3 Replies Latest reply: Dec 9, 2012 10:52 AM by Llessur999
Hansoid Level 1 Level 1 (0 points)

Hi everybody (Hi Dr. Nick!),


     We are finally getting to add an iOS application as part of our product suite for one of our market verticals.


This iOS application isn't sold, and isn't marketed, and isn't intended for anyone other than our existing enterprise software customers to make use of so I am asking what the Apple preferred deployment model is for this type of thing.


The Apple store is a very undesirable deployment model for us - we don't want marketing, we don't need someone else hosting, the application itself is free, so we've zero desire to have to submit changes/patches/fixes for each application when each corporation will have its own branded application and each application would need to be re-approved by Apple before it could be rolled out, et ceter...


I looked into the Enterprise developer program and the deployment model is perfect for us, our clients have already existing online account services with us - so rolling out the App via a web server would be trivial for us; HOWEVER, it appears that this methodology is only meant for companies to roll out apps internally to their own employees.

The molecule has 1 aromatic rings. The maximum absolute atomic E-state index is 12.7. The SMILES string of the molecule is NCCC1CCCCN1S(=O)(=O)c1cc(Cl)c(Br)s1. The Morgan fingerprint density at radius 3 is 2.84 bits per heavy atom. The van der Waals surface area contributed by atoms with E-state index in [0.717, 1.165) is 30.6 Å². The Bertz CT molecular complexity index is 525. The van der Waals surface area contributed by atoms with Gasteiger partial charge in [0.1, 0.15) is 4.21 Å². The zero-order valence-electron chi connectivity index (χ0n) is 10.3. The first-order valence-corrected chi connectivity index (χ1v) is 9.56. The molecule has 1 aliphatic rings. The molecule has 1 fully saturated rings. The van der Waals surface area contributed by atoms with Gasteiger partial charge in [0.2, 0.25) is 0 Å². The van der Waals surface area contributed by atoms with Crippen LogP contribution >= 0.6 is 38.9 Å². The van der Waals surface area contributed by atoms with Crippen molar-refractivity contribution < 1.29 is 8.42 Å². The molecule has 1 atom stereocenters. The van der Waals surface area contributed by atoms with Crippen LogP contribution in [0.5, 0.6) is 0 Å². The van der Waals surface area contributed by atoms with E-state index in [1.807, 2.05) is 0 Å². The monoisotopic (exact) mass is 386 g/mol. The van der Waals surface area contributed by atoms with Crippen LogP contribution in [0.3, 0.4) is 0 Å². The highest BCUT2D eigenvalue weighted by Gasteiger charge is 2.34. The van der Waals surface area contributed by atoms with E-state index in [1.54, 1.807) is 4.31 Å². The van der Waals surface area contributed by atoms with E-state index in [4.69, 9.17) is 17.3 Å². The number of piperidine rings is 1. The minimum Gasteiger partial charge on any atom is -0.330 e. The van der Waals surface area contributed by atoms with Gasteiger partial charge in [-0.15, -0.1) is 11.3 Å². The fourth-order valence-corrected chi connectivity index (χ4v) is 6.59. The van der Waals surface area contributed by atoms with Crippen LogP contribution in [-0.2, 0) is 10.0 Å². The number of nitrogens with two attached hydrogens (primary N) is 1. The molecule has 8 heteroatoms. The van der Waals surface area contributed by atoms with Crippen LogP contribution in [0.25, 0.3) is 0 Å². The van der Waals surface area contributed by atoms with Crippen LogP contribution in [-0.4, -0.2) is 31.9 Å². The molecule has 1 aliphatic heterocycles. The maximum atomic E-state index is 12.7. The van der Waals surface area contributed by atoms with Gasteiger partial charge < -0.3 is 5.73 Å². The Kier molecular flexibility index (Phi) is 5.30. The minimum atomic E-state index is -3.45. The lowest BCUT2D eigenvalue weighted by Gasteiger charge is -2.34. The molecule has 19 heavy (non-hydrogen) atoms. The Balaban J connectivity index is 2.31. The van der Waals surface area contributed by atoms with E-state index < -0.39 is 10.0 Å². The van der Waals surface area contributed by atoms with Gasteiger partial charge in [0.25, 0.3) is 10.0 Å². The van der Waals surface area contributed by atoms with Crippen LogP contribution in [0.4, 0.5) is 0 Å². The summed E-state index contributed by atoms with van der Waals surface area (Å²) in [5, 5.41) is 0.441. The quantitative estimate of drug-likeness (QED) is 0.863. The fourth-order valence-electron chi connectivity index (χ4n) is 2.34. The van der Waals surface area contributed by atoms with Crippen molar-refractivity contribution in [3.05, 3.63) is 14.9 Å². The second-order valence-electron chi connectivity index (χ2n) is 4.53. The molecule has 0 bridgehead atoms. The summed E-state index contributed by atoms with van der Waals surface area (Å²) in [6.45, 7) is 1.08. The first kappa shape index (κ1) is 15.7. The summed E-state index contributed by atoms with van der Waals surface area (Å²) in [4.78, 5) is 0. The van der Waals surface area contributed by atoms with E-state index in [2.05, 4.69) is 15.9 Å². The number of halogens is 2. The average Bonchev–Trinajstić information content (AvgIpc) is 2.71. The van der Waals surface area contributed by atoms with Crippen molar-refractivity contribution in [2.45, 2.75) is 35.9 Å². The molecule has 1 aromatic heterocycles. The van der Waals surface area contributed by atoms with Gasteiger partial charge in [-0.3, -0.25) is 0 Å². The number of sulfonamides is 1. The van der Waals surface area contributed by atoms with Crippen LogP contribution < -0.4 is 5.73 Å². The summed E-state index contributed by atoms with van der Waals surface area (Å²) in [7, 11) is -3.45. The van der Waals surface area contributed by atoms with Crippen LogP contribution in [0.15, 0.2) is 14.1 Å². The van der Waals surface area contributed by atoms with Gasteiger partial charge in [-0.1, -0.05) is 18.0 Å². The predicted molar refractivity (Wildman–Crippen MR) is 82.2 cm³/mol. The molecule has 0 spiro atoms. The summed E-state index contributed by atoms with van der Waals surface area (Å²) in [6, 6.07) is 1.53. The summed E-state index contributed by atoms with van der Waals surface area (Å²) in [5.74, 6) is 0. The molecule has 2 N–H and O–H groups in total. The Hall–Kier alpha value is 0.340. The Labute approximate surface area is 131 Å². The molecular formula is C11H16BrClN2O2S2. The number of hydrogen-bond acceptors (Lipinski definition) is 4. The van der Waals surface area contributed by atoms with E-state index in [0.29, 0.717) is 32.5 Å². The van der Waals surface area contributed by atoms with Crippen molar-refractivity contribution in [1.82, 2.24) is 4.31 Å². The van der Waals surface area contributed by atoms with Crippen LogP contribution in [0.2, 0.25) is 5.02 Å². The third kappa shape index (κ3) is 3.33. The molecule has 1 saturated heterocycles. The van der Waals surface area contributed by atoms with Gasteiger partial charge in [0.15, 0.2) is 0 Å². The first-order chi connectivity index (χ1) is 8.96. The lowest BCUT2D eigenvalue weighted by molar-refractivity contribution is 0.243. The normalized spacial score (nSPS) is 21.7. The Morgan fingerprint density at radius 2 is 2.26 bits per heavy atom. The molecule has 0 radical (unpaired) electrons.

Is that right?  Sometimes Apple is very touchy about things and sometimes not - I don't want to use the Enterprise program in a way that Apple will be unhappy with.


Is there some middle ground?  Some way to privately provide iOS applications to companies?





  • HyperNova Software Level 6 Level 6 (8,430 points)

    There is no middle ground at this time.


    You'll have to deploy your app using the app store. 

  • Hansoid Level 1 Level 1 (0 points)

    Well, there is sort of a middle ground actually, it's the volume purchase program - but that's not a very good fit either in this case.


    We'll figure something out.  Maybe we'll use HTML5 (although that's limiting for the things we want to do...)

  • Llessur999 Level 4 Level 4 (1,190 points)

    If the application branding is labels, graphics, and whether specific features are enabled/disabled, consider a single app that dynamically brands itself after the user registers. The user probably needs to supply a server URL, username, and password to connect to your product suite, at this point you know what customer branding to configure.  You could download a configuration file specific to that customer.


    If your product suite is a commercial-off-the-shelf product with a single code baseline that supports multiple customers, there is a good bet the server components already follow this design pattern themselves.